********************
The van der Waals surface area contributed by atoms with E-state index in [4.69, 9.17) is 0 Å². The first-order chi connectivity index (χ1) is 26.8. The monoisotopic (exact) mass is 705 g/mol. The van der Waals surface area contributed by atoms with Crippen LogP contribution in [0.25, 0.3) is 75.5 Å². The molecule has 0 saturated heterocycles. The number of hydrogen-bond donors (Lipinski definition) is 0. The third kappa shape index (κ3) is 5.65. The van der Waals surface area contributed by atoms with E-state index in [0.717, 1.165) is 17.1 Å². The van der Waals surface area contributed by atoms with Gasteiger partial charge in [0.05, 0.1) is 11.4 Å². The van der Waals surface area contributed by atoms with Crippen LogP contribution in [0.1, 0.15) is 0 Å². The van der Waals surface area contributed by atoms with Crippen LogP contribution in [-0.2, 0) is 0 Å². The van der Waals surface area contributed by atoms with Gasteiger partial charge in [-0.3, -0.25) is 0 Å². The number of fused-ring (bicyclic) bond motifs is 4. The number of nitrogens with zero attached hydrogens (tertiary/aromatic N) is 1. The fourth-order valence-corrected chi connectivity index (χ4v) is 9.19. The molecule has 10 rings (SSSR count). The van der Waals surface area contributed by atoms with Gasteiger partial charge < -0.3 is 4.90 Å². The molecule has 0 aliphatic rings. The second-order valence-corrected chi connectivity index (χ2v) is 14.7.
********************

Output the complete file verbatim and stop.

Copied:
The van der Waals surface area contributed by atoms with E-state index in [4.69, 9.17) is 0 Å². The first-order chi connectivity index (χ1) is 26.8. The monoisotopic (exact) mass is 705 g/mol. The van der Waals surface area contributed by atoms with Crippen LogP contribution in [0.25, 0.3) is 75.5 Å². The molecule has 0 saturated heterocycles. The number of hydrogen-bond donors (Lipinski definition) is 0. The third kappa shape index (κ3) is 5.65. The van der Waals surface area contributed by atoms with E-state index in [0.717, 1.165) is 17.1 Å². The van der Waals surface area contributed by atoms with Gasteiger partial charge in [0.05, 0.1) is 11.4 Å². The van der Waals surface area contributed by atoms with Crippen LogP contribution in [0.1, 0.15) is 0 Å². The van der Waals surface area contributed by atoms with Crippen LogP contribution in [-0.2, 0) is 0 Å². The van der Waals surface area contributed by atoms with Gasteiger partial charge in [-0.3, -0.25) is 0 Å². The number of fused-ring (bicyclic) bond motifs is 4. The number of nitrogens with zero attached hydrogens (tertiary/aromatic N) is 1. The fourth-order valence-corrected chi connectivity index (χ4v) is 9.19. The molecule has 10 rings (SSSR count). The van der Waals surface area contributed by atoms with Gasteiger partial charge < -0.3 is 4.90 Å². The molecule has 0 aliphatic rings. The second-order valence-corrected chi connectivity index (χ2v) is 14.7.